During the past several decades, the amount of SO2 emission in China has steadily increased. The big forest areas in northeast China, located in Hei Longjiang and Ji Lin provinces, are hereby receiving an increasing amount of acid deposition both from local emissions and long-range transported pollutants. The critical loads have previously been modelled to be relatively low in most regions of these two provinces compared to other parts of China. It is therefore hypothesized the surface water acidification may be a problem in these regions.
It is a strong need in China to collect data from different regions to assess the potential for possible water acidification from atmospheric deposition of sulphur and nitrogen. This study contributes to such data collection and assessment.
In this study, four sampling sites were selected in remote forest areas, and low-order streams water samples were collected in July, August and September. Twenty-four chemical parameters including pH, conductivity, alkalinity, UV 254, major ions, total nitrogen, total phosphorous, dissolved organic carbon, and metals were measured and analyzed.
Assessment of sampled water quality indicates that the surface water at the four sampled sites is generally undisturbed in respect to other anthropogenic pressures than through air pollution.
The streams investigated in this study appeared not acidified based on pH and ANC value. Median ANC value is 1082 µeq L-1, with range of 273 4950 µeq L-1, which is well above the limits required to sustain the natural indigenous fauna. Furthermore, the water has a large capability to resist future acidification.
The presence of carbonates in the soils was clearly implied by our study. The complementary soil investigation indicates that CEC and BS% are both at a high level and that the soils in studied areas are not sensitive to acidification. Ground truthing has shown the contradictory to the prior hypothesis. The acidification potential of the sampled stream waters is accordingly assessed to be low.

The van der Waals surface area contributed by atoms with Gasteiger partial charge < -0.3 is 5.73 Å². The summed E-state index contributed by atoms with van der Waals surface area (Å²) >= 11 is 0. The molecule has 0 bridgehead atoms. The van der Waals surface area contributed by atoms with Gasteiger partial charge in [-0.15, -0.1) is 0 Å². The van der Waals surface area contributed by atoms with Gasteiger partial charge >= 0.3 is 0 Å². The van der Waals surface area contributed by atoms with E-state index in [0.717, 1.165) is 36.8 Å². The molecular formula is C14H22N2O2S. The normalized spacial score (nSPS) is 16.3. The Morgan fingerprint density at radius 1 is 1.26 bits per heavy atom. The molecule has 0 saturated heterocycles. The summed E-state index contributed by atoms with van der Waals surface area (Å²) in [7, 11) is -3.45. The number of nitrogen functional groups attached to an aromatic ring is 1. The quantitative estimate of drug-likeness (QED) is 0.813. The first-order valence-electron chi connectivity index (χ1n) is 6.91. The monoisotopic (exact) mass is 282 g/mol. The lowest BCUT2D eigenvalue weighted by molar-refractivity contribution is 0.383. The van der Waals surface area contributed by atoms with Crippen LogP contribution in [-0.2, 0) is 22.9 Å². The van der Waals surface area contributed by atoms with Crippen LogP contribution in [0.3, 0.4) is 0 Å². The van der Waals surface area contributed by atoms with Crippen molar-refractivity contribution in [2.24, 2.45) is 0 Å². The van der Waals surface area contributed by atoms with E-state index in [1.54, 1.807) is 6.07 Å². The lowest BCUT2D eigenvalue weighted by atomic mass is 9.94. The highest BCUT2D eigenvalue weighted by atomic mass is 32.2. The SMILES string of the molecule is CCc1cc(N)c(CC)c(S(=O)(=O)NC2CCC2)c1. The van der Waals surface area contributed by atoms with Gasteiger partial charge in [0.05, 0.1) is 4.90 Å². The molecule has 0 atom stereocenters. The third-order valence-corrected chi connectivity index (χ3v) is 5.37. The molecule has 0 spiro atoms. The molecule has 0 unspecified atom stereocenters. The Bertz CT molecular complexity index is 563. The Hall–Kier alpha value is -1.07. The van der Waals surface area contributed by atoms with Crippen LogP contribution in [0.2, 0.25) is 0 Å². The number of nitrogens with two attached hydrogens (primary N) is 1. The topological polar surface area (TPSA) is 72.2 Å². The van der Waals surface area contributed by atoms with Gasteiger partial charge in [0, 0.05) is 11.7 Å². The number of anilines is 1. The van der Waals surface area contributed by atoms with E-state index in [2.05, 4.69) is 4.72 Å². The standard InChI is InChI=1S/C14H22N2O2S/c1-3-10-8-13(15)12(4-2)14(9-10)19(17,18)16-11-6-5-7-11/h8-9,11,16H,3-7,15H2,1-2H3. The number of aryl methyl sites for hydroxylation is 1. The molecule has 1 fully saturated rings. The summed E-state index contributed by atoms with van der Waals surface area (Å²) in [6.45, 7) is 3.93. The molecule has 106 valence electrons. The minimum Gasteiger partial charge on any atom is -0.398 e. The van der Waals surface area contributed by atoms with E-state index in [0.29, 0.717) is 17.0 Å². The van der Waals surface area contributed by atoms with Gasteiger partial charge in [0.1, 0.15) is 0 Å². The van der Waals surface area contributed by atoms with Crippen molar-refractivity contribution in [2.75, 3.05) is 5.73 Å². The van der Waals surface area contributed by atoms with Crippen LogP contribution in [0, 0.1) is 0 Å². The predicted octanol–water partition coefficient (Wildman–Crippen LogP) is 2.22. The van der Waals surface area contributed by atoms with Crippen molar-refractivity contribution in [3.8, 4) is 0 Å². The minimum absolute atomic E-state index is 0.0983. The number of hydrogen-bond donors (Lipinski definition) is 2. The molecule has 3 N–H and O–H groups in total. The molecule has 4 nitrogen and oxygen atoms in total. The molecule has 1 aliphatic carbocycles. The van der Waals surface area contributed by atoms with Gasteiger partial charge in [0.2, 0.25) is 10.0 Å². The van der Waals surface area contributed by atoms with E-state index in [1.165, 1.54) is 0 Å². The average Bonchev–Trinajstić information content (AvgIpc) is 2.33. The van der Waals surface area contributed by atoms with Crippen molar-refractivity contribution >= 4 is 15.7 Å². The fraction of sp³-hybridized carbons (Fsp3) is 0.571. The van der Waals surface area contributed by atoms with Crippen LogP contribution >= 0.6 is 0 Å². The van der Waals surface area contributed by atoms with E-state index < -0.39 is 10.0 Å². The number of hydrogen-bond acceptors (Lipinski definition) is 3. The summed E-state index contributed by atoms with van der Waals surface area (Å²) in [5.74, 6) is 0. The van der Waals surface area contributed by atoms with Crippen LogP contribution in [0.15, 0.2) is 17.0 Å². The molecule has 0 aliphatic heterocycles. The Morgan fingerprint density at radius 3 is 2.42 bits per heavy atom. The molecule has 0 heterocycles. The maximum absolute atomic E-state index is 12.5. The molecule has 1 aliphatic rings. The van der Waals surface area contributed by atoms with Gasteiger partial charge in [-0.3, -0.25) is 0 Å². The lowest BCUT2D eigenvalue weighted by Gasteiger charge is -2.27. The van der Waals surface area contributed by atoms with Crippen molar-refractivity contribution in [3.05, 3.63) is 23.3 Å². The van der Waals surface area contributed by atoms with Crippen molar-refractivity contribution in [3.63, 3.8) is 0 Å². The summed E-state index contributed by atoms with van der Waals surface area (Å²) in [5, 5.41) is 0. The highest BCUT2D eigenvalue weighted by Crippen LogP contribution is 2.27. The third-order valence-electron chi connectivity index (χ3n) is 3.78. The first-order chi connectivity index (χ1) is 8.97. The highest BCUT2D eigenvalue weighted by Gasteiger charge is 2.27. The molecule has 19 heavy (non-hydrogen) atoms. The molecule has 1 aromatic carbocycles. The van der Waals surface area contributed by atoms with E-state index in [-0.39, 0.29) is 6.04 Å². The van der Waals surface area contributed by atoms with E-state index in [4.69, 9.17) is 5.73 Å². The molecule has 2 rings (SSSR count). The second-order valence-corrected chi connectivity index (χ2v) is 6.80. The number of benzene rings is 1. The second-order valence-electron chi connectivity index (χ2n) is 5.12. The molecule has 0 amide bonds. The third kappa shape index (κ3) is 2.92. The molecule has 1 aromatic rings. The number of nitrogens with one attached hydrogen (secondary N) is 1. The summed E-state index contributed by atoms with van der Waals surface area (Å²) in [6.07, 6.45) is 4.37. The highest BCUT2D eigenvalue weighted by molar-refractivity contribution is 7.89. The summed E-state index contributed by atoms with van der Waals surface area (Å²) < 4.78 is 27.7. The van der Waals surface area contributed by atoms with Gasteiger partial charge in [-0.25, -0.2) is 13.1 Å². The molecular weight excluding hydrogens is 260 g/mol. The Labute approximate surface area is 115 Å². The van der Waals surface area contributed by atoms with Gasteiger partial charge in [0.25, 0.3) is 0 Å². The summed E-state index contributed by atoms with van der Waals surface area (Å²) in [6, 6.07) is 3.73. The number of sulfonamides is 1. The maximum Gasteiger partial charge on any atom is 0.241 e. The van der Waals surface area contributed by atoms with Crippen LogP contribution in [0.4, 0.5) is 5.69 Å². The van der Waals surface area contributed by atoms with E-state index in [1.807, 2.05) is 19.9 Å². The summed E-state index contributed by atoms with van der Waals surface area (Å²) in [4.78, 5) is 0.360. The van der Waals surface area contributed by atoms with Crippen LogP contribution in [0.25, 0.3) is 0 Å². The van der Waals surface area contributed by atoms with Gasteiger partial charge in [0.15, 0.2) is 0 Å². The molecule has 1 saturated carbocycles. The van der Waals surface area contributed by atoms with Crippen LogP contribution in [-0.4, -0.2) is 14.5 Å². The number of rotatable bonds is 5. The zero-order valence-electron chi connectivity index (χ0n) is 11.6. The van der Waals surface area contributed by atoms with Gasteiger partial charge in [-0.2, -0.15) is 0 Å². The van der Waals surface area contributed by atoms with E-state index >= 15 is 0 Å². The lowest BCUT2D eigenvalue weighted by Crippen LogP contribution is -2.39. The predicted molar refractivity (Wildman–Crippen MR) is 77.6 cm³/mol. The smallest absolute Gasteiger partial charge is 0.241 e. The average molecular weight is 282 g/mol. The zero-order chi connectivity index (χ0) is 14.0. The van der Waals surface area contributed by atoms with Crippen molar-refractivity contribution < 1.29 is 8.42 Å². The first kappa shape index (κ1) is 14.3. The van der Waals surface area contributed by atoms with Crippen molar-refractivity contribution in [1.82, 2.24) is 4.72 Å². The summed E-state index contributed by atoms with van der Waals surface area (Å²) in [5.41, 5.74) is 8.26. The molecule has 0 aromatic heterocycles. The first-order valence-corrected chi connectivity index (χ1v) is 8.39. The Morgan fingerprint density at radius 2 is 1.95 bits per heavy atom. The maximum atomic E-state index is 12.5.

Calcium is the dominant cation and carbonate is the dominant anion, implying high content of calcium carbonate in soils and/or bedrocks. Differences in water chemistry between the sites and downstream at the sites are likely due to differences in soil depth, the content of carbonates in the bedrock and amount of peat in the watershed. The amount of potassium in surface waters at Chang Bai site is relatively high. The organic charge in the two northernmost sites is a bit higher than in the other two sites. Ionic strength varies among surface water samples from different sites.
Ionic strength increases downstream due to more evapotranspiration, more weathering in deeper soil and/or more weatherable bedrocks at lower elevations that likely contain more carbonate. Some tributary streams cause ion concentration to drop along the studied streams.
Lacking relevant basic data is usually a major limitation for assessment of current status and prediction of future change. Regular monitoring of low order streams in forest areas is needed to see chemistry change in a long term basis. Detailed information on soils should be acquired. A regional scale model with higher resolution should be developed to provide detailed and updated information in this area, for instance, mapping of acid sensitive areas.
Based on the presented data, water acidification does not seem to be of major concern in the region. Soils must be studied further in order to assess the potential for enhanced soil acidification due to atmospheric deposition.